The politics are blazing and the times are a-changin’. This week’s entries in our Protest Posters 2 competition are making news!
Starting off our news cycle is “Pandemic Politics,” (above, left) designed by Carmit Makler Haller from Carmit Design Studio in Belmont, California. For the past twenty years, Haller has been working as a lead graphic designer in consumer markets, high-tech startups, and luxury real estate. She has received prestigious awards worldwide from companies like Rockport Publishing as well as here at Graphis. She has been a member of AIGA (American Institute of Graphic Arts) since 2007 and a mentor since 2020. Haller was commissioned by the 27th International Warsaw Poster Biennale to make this poster and used chess pieces to portray public affairs — specifically, politicians’ use of pandemic issues as a means of control and manipulation. Each piece has a role that relates to its role in the game as well: the king sits protected at the back of the board, waving a flag for egoism; the bishop, running long distance along the diagonals, conveys media and fake news; the knight is a master in confusion and doubt, and taking down pawns; the rook — a safe haven — stands for fear. Finally, the queen is deliberately blocked by all the other pieces, representing the silencing of women’s voices during this time.
Next up today is “News,” (above right) created for Poster for Tomorrow by Turkish designer Dogan Arslan. Arslan heads his own studio in Turkey and is known for his social commentary through cartoons. Poster for Tomorrow challenged designers to create a poster to convey the message of “Fake News,” and Arslan wanted to emphasize the problem of fake news through his design. Against a light blue background, a man holds what looks to be a regular microphone — until the viewer glances downward and realizes the bottom half is actually a large knife. Arslan placed his main focus on the contrast side of the subject; most news channels and organizations report the way they do in support of a specific ideology or political party instead of being objective. To him, news channels twist and manipulate the news according to their own agenda, and therefore neglect the peoples’ right and freedom to be informed. He wanted his design to go “behind the curtain” in order to show the “real side” of fake news.
Next is a self-commissioned project by Chris Corneal from design company Symbiotic Solutions in Dewitt, Michigan. Corneal is an associate professor of graphic design at Michigan State University. In addition to his professorial duties, he also serves as the faculty advisor for the Design Center and the director of graphic design internships. He received his BFA in graphic design from Western Kentucky University and his MFA in graphic design from the University of Memphis. Corneal’s work all shares a common theme: his belief in the “social relevance and social responsibility of graphic design.” For this submission, titled “Real Change” (above left), he takes his inspiration from the words of Supreme Court Judge Ruth Bader Ginsburg, who unfortunately passed in 2020. Part of his Quote Series, Corneal honors Justice Ginsburg and her words through his expressive imagery and clearly communicated typography.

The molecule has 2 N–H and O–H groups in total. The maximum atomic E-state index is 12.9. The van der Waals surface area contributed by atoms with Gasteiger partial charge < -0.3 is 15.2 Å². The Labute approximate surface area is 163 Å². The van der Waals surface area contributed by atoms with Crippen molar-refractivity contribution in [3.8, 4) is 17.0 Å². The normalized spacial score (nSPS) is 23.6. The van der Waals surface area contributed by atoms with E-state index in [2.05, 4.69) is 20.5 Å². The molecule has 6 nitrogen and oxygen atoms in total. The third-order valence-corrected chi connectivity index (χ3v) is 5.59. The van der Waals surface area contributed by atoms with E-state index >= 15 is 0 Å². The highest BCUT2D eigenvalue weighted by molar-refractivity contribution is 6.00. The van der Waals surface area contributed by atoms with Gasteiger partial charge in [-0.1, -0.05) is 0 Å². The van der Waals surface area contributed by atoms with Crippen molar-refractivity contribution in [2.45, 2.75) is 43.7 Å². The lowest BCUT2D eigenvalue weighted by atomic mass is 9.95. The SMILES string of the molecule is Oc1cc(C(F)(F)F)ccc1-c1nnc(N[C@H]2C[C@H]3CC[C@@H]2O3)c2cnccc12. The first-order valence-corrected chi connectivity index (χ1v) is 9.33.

Rounding out this week’s entries is “The Times Are A’Changin’,” designed by Derwyn Goodallof Goodall Integrated Design in Toronto, Canada. GID is a full service strategic branding and design studio, and their areas of specialization include branding, corporate identity programs, print, packaging, environmental design, signage, wayfinding, and interactive experiences. Goodall has been the principal and creative director at GID for over six years, as well as an adjunct professor of graphic design for second and third year undergraduate core studios in typography and graphic design at OCAD University in Toronto. For this assignment, Goodall wanted to create a memorable poster image summarizing the many potential shifts in the current political and social climate. “We live in a moment of change brought upon by social divisiveness, political toxicity, and a global pandemic.” Goodall says. “We face the reality of change on so many levels, both good and bad.” He sought to highlight the urgency of the times with bold graphics and a timeless message, and with a bright green poster filled with dynamic typography, he’s definitely caught our attention! The poster generated a lot of positive feedback and recognition, as many people could resonate with it and feel the bond of common struggles.
Well, that’s our featured news for this week! We’ll be back next week with more fantastic designs. In the meantime, be sure to check out our main website for more entries in our Protest Posters 2competition!